Route E: A route that connects City West with the Seventh Street corridor and the Fashion District, and the area around Washington Boulevard and San Pedro Street, would also be relatively similar, though the western terminus would run toward MacArthur Park. Hours would be extended throughout the week.

  Route F: This route would see more of an expansion than a change. Currently it ferries riders between the University of Southern California and the Financial District via Figueroa Street. Under the new proposal, once it gets to South Park it would head east, pass along Ninth Street, move up to Seventh Street, then proceed all the way through the Arts District on Mateo Street, ultimately going to Cesar Chavez Avenue. There would be extended weekday and weekend hours.

Downtown Dash F

A map of the proposed changes to Downtown DASH Route F (the solid line is the current route) shows how service would be expanded to the Arts District, which has previously been underserved by the system. LADOT cautioned that routes are still being finalized and could change from what is shown here.

Neighborhood Rides

The DASH bus system was founded in 1985 to fill gaps left by longer commuter services, such as Metro’s train and bus system. It runs shorter loops in Downtown and 27 other neighborhoods, and rides are 50 cents (25 cents for seniors), with the purpose of making it easy for people who need to run errands and make quick trips.

    The system has not had a major route overhaul in Downtown since 2010, the year of its last transit service analysis. Since then, the community has expanded significantly. That prompted LADOT to begin a new survey, which involved gathering comments from thousands of riders and holding town hall discussions in numerous neighborhoods. The general consensus, according to Oliver Hou, a transportation engineer with LADOT, was that riders wanted more — more bus routes, more buses on the road and longer hours of operation.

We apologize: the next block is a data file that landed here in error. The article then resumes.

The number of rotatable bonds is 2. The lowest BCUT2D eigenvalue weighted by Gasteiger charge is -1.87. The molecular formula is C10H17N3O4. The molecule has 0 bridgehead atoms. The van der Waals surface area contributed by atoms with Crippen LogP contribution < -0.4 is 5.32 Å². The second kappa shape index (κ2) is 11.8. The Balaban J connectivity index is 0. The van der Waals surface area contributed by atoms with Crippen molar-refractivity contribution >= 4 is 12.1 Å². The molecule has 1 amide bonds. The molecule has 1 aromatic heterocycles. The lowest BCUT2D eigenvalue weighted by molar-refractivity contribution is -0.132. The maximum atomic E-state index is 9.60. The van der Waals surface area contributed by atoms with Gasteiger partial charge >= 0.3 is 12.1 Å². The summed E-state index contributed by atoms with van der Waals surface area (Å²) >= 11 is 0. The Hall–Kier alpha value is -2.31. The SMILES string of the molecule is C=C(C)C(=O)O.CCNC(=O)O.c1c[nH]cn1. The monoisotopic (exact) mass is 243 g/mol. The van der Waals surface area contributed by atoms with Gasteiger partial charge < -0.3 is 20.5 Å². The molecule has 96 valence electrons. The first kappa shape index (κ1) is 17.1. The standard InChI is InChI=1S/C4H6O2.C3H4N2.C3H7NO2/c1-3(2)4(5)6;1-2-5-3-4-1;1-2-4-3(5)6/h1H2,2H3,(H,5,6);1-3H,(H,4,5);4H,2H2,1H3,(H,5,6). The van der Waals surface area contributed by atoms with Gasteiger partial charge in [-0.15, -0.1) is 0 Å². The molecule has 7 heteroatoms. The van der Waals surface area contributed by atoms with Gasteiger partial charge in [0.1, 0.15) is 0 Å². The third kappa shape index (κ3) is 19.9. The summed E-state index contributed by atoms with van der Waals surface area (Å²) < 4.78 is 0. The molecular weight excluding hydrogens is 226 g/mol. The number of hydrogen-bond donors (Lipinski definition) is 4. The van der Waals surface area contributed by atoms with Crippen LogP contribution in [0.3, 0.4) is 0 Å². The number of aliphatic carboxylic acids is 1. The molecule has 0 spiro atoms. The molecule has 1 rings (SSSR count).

But more routes means higher costs.

     The city currently allocates a total of $71.8 million for DASH services through Proposition A funds, which provide for local transportation costs. Implementing the changes would require the purchase of 96 additional buses to augment the 206 vehicles currently in the DASH fleet. According to the LADOT, each bus would cost $750,000-$850,000. According to LADOT reports, it would take 12-18 months to purchase and receive the buses from a manufacturer.

Big Expansion Planned for Bike Share

    The proposed route shifts are drawing applause from Downtown stakeholders. Ellen Riotto, executive director of the South Park Business Improvement District, said area residents spoke out frequently during the town hall portion of the analysis, calling for more service.